You should also be concerned if this number is higher than 0.85 or so (which is incredibly rare). This indicates that most people only received one tweet about this message, which might not bode well for retention. How likely are people to remember something if they only read about it once? And if only one tweet about a topic is delivered to a person’s Twitter client, it’s very possible that person did not even see it at all.

*To calculate the reach:impression ratio, the formula is reach divided by exposure. You should get a number between 0 and 1 (if it’s higher than 1, then you probably used impressions divided by reach). For example, a recent report reached 147,425 people and had an exposure of 763,506 impressions. The R:I ratio is 147,425 / 763,506 = 0.19.

Bottom line is if you’ve got anything more than 10 times impressions:reach ratio something abnormal is happening. 15x and the Red Flag 🚩 needs to be raised that you’re gaming your KPIs and your message is simply being passed back and forth amongst your minion followers (probably fake) like a hot potato multiple times and not going anywhere further except your own little inner circle.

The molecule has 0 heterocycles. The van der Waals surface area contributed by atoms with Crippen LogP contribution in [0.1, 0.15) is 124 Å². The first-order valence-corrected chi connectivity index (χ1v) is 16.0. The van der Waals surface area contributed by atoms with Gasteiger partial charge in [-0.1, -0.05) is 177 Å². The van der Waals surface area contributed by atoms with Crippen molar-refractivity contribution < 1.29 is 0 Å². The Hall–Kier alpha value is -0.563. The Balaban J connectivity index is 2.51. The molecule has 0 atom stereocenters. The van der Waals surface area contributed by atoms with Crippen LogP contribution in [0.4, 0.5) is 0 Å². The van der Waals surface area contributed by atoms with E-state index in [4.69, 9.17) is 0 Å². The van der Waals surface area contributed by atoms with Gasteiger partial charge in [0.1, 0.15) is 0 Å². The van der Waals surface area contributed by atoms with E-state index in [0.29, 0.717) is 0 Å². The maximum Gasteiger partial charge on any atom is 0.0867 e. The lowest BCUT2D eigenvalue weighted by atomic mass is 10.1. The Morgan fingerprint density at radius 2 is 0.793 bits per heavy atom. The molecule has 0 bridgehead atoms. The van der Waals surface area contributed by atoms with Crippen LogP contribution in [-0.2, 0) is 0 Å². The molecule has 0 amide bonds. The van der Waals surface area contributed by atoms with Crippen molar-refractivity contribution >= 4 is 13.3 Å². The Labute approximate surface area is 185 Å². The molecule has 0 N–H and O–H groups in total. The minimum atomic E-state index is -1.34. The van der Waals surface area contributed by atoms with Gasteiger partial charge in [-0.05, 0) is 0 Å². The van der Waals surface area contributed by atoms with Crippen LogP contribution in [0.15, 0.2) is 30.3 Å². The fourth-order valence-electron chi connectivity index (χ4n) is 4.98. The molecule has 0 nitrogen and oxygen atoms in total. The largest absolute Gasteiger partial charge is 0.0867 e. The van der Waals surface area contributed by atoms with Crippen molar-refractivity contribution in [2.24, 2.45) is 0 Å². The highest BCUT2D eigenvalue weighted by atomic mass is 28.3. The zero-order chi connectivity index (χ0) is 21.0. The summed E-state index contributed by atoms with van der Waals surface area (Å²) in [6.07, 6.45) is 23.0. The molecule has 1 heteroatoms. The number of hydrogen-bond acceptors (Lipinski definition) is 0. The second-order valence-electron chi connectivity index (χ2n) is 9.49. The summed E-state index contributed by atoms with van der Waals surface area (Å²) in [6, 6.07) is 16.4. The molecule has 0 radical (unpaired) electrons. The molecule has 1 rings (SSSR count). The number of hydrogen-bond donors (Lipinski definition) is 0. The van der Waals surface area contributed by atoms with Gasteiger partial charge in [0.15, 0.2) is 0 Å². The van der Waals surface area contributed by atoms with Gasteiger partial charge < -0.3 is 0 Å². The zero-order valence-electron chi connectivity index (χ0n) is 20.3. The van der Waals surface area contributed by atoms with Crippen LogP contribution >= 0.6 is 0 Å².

I have much to share and I know it’s not easy to look at. Let me know if you’re able to digest what I’ve shown so far so if need be, can clarify before continuing, thanks..!

Just because something isn't a lie does not mean that it isn't deceptive. A liar knows that he is a liar, but one who speaks mere portions of truth in order to deceive is a craftsman of destruction.

Under the #InfluencerMarketing

RT 🔗 https://twitter.com/SnowinRI/status/859173510697992193



Founder of Digital PR Solutions, a full-service digital agency providing marketing for anyone looking to reclaim their piece of the digital landscape.

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Timothy Snow

Founder of Digital PR Solutions, a full-service digital agency providing marketing for anyone looking to reclaim their piece of the digital landscape.